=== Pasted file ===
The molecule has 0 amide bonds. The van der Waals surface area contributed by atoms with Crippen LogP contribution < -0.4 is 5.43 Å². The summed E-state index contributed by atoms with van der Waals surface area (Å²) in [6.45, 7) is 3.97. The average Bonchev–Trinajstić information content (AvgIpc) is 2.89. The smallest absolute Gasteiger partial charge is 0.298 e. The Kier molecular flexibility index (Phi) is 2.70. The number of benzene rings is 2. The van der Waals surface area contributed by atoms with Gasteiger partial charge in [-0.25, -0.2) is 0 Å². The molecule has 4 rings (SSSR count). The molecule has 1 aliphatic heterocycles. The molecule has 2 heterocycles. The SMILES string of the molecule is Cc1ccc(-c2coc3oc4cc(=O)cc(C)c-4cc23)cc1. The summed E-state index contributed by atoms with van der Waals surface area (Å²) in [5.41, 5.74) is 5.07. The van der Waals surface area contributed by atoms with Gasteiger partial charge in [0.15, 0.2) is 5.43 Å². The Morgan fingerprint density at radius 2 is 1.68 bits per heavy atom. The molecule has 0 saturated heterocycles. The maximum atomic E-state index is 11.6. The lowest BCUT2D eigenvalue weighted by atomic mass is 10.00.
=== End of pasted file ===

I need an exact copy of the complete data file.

The molecule has 0 amide bonds. The van der Waals surface area contributed by atoms with Crippen LogP contribution < -0.4 is 5.43 Å². The summed E-state index contributed by atoms with van der Waals surface area (Å²) in [6.45, 7) is 3.97. The average Bonchev–Trinajstić information content (AvgIpc) is 2.89. The smallest absolute Gasteiger partial charge is 0.298 e. The Kier molecular flexibility index (Phi) is 2.70. The number of benzene rings is 2. The van der Waals surface area contributed by atoms with Gasteiger partial charge in [-0.25, -0.2) is 0 Å². The molecule has 4 rings (SSSR count). The molecule has 1 aliphatic heterocycles. The molecule has 2 heterocycles. The SMILES string of the molecule is Cc1ccc(-c2coc3oc4cc(=O)cc(C)c-4cc23)cc1. The summed E-state index contributed by atoms with van der Waals surface area (Å²) in [5.41, 5.74) is 5.07. The van der Waals surface area contributed by atoms with Gasteiger partial charge in [0.15, 0.2) is 5.43 Å². The Morgan fingerprint density at radius 2 is 1.68 bits per heavy atom. The molecule has 0 saturated heterocycles. The maximum atomic E-state index is 11.6. The lowest BCUT2D eigenvalue weighted by atomic mass is 10.00.